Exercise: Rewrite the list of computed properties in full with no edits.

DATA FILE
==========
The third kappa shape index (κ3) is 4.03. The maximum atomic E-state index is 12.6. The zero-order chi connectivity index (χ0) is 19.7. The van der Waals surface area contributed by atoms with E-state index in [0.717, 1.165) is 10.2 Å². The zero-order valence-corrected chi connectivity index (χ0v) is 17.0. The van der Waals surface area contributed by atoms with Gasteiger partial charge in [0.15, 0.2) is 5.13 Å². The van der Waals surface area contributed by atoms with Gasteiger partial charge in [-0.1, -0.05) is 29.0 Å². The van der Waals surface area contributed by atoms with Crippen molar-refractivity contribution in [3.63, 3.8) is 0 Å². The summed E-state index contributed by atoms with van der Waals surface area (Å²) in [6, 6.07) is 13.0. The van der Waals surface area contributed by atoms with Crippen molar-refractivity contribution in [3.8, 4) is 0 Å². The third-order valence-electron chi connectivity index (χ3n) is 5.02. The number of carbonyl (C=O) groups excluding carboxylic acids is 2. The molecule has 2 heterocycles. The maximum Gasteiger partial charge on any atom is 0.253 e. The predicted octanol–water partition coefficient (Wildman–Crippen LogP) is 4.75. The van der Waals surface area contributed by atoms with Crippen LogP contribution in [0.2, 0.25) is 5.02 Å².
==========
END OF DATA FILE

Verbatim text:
The third kappa shape index (κ3) is 4.03. The maximum atomic E-state index is 12.6. The zero-order chi connectivity index (χ0) is 19.7. The van der Waals surface area contributed by atoms with E-state index in [0.717, 1.165) is 10.2 Å². The zero-order valence-corrected chi connectivity index (χ0v) is 17.0. The van der Waals surface area contributed by atoms with Gasteiger partial charge in [0.15, 0.2) is 5.13 Å². The van der Waals surface area contributed by atoms with Gasteiger partial charge in [-0.1, -0.05) is 29.0 Å². The van der Waals surface area contributed by atoms with Crippen molar-refractivity contribution in [3.63, 3.8) is 0 Å². The summed E-state index contributed by atoms with van der Waals surface area (Å²) in [6, 6.07) is 13.0. The van der Waals surface area contributed by atoms with Crippen molar-refractivity contribution in [3.8, 4) is 0 Å². The third-order valence-electron chi connectivity index (χ3n) is 5.02. The number of carbonyl (C=O) groups excluding carboxylic acids is 2. The molecule has 2 heterocycles. The maximum Gasteiger partial charge on any atom is 0.253 e. The predicted octanol–water partition coefficient (Wildman–Crippen LogP) is 4.75. The van der Waals surface area contributed by atoms with Crippen LogP contribution in [0.2, 0.25) is 5.02 Å².